The Singapore stock exchange is of lesser quality than the ASX, writes Peter Swan.
The reason why the $8.4 billion bid by the Singapore Exchange for ASX Ltd was not announced as a hostile takeover is that ASX Ltd is in a weak, if not desperate position. It will face competition in the near future and, as the likelihood of competition increased, ASX Ltd shopped itself around in merger talks but with no success. The much higher price to earnings multiple of SGX shares at 27 times compared with ASX Ltd's 17 reflects the lack of prospective competition. Thus, it is far from a merger of equals. ASX Ltd, which will get only four of the 15 board seats, has abrogated nearly all power to the SGX, whose directors are people with strong connections to the Singapore government.
There are a large number of regulatory hurdles to overcome before the deal can go though. These include the Foreign Investment Review Board and a 15 per cent shareholder cap limit on the equity position of anyone investor that requires Australian government approval for the takeover. Currently, this would require approval by the
Coalition in the Senate, as the Greens is taking an opposing stance. Hence, the decision is very much in the hands of Australian politicians as the markets are less and less convinced that the bid will meet the huge regulatory hurdles.
Although it represents a considerable premium over the ASX Ltd price that ruled prior to the bid, the issue is not really the future of the Australian stock exchange but rather the success or otherwise of Australia's capital markets and our role as a regional or global player. A few years ago, co-researcher Joakim Westerholm and I investigated the design of every stockmarket in the world from a user's efficiency perspective. On transaction costs, we found that Singapore was listed with the alsorans, at 23rd in the world while Australia's costs were ranked sixth. On other measures such as volatility, the ASX was ranked 10th while Singapore was 21st.
Since this study, the ASX has had a sorry history of less transparency (in 2005 it removed the display of broker IDs on trades), so its relative position will have worsened. But we would not expect to find an increase in the ranking of Singapore.
Apart from more efficient trading, well-managed exchanges play an important role in corporate governance through their listing requirements. While many exchanges requirements are simply ineffectual motherhood statements, some of their rules are harmful and counter -intuitive, destroying huge amounts of wealth in the process.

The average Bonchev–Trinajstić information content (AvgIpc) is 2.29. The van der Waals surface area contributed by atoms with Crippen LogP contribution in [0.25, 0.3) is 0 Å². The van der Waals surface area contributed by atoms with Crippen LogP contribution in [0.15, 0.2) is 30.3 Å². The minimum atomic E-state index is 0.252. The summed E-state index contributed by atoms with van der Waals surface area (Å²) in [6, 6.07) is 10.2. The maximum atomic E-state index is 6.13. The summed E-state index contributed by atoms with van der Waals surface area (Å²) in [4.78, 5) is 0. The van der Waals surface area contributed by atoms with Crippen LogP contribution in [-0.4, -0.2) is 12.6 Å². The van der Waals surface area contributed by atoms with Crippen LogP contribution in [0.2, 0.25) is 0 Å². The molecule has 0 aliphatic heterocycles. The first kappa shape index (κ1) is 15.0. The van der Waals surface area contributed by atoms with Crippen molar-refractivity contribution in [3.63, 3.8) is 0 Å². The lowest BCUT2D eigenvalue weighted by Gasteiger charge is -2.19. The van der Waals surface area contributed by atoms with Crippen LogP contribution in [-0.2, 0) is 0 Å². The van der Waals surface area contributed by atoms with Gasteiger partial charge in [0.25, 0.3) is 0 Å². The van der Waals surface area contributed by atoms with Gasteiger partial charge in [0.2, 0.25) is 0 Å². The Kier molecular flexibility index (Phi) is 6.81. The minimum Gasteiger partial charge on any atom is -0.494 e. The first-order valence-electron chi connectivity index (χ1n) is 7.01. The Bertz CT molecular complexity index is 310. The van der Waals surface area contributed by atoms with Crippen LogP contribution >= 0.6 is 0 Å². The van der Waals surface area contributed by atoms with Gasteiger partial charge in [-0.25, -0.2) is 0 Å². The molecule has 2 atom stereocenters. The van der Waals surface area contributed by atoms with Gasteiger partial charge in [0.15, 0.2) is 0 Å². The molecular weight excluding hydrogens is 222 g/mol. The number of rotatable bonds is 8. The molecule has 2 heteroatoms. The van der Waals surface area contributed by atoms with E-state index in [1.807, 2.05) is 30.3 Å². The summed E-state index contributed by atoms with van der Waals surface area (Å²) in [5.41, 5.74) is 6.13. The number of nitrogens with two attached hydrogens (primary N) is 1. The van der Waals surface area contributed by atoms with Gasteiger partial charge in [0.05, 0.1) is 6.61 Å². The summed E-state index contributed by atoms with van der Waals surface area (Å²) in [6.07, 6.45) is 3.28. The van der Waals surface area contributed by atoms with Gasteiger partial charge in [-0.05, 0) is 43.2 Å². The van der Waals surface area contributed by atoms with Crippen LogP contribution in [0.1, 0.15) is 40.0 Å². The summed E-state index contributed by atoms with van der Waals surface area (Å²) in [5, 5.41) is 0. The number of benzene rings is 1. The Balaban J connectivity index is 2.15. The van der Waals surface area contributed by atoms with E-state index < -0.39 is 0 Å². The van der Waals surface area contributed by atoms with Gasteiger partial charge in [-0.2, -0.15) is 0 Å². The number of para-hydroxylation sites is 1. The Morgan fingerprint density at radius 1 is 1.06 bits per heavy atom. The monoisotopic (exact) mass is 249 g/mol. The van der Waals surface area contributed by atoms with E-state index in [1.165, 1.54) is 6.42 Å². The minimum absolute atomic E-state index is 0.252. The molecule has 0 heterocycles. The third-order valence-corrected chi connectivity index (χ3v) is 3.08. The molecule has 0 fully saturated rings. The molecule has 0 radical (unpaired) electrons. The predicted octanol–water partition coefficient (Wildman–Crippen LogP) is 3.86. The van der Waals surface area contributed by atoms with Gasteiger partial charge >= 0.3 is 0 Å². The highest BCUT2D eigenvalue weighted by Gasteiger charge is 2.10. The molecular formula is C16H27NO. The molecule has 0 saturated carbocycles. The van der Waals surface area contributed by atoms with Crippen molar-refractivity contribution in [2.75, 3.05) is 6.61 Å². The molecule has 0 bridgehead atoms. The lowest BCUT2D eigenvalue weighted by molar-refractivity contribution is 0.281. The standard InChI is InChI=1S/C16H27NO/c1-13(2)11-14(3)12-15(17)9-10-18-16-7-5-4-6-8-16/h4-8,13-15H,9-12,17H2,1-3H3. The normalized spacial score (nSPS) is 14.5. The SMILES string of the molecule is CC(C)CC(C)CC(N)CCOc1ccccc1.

For example, it is well known that executive or outside directors are likely to perform better if they have skin in the game, that is, have their interests aligned with those of shareholders via share ownership.
I tested this with UNSW student Serkan Honeine. Our sample consists of the top 200 companies in Australia by market capitalisation at June 30, 2009. For each company we collect data from annual reports 2005 to 2009 on board composition, executive status, remuneration and share ownership of directors. We find sizeable effects of non-executive director ownership (NEDO) on performance. This amounts to a substantial increase of 28.2 per cent of performance over the mean. We tested the same relationship over the global financial crisis period, January 2009 to June 2009, in which the S&PI ASX 200 Index fell 39 per cent. Stocks with high NEDO fell far less than other stocks, consistent with a strong relationship between NED ownership and performance.
What is strange is that the ASX finds share ownership in excess of 5 per cent is a strong barrier to NED independence. Other exchanges such as NYSE and Nasdaq do not seem to have rules that act in such a draconian manner. Probably for this reason, few NEDS on the ASX are granted shares as part of their board pay and ownership levels seem to be much lower than for other jurisdictions. Similarly, the ASX requires that independent directors make up a majority of board membership. Most studies find that company performance is not affected by board composition.
The way the ASX has run the Australian market leaves a lot to be desired. But the Singapore stock exchange's design features have placed it as one of the world's worst performers from the perspective of traders and users. If the merger is approved, we look like getting the worst of all possible worlds. Lack of competition in the Australian market has led to deteriorating performance. If the regulators refuse approval then the ASX will be forced to get its own house in order in a competitive regime. This can only benefit Australian investors, and the global competitiveness of the Australian financial services sector.
A version of this opinion piece appeared in the Australian Financial Review 2nd November 2010.